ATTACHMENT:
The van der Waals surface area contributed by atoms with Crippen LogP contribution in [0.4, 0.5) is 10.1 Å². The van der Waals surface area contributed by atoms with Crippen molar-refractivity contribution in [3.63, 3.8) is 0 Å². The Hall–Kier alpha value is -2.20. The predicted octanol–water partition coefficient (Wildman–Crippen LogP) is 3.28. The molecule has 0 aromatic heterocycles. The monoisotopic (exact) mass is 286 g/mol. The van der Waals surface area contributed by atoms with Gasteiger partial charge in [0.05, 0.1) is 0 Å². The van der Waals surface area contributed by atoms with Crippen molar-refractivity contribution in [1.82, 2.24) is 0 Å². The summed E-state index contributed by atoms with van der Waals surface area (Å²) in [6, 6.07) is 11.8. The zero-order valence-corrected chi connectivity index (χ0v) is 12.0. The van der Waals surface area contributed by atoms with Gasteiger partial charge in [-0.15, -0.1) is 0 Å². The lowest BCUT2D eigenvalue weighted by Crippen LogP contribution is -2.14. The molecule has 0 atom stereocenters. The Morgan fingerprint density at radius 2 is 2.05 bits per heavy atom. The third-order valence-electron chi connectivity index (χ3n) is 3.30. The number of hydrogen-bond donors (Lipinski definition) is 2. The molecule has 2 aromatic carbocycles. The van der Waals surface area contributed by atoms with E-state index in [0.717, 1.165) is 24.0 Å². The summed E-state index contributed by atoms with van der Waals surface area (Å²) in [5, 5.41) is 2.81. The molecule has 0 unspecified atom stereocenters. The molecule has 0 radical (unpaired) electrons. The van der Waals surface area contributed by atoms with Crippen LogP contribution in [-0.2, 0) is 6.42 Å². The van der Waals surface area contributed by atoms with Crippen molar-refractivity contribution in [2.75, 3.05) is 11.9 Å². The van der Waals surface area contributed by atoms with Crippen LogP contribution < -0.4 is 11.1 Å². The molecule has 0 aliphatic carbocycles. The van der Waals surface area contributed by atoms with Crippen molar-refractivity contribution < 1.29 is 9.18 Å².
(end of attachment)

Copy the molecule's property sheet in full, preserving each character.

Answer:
The van der Waals surface area contributed by atoms with Crippen LogP contribution in [0.4, 0.5) is 10.1 Å². The van der Waals surface area contributed by atoms with Crippen molar-refractivity contribution in [3.63, 3.8) is 0 Å². The Hall–Kier alpha value is -2.20. The predicted octanol–water partition coefficient (Wildman–Crippen LogP) is 3.28. The molecule has 0 aromatic heterocycles. The monoisotopic (exact) mass is 286 g/mol. The van der Waals surface area contributed by atoms with Gasteiger partial charge in [0.05, 0.1) is 0 Å². The van der Waals surface area contributed by atoms with Crippen molar-refractivity contribution in [1.82, 2.24) is 0 Å². The summed E-state index contributed by atoms with van der Waals surface area (Å²) in [6, 6.07) is 11.8. The zero-order valence-corrected chi connectivity index (χ0v) is 12.0. The van der Waals surface area contributed by atoms with Gasteiger partial charge in [-0.15, -0.1) is 0 Å². The lowest BCUT2D eigenvalue weighted by Crippen LogP contribution is -2.14. The molecule has 0 atom stereocenters. The Morgan fingerprint density at radius 2 is 2.05 bits per heavy atom. The third-order valence-electron chi connectivity index (χ3n) is 3.30. The number of hydrogen-bond donors (Lipinski definition) is 2. The molecule has 2 aromatic carbocycles. The van der Waals surface area contributed by atoms with E-state index in [0.717, 1.165) is 24.0 Å². The summed E-state index contributed by atoms with van der Waals surface area (Å²) in [5, 5.41) is 2.81. The molecule has 0 unspecified atom stereocenters. The molecule has 0 radical (unpaired) electrons. The van der Waals surface area contributed by atoms with Crippen LogP contribution in [-0.2, 0) is 6.42 Å². The van der Waals surface area contributed by atoms with Crippen molar-refractivity contribution in [2.75, 3.05) is 11.9 Å². The van der Waals surface area contributed by atoms with Crippen LogP contribution < -0.4 is 11.1 Å². The molecule has 0 aliphatic carbocycles. The van der Waals surface area contributed by atoms with Crippen molar-refractivity contribution < 1.29 is 9.18 Å².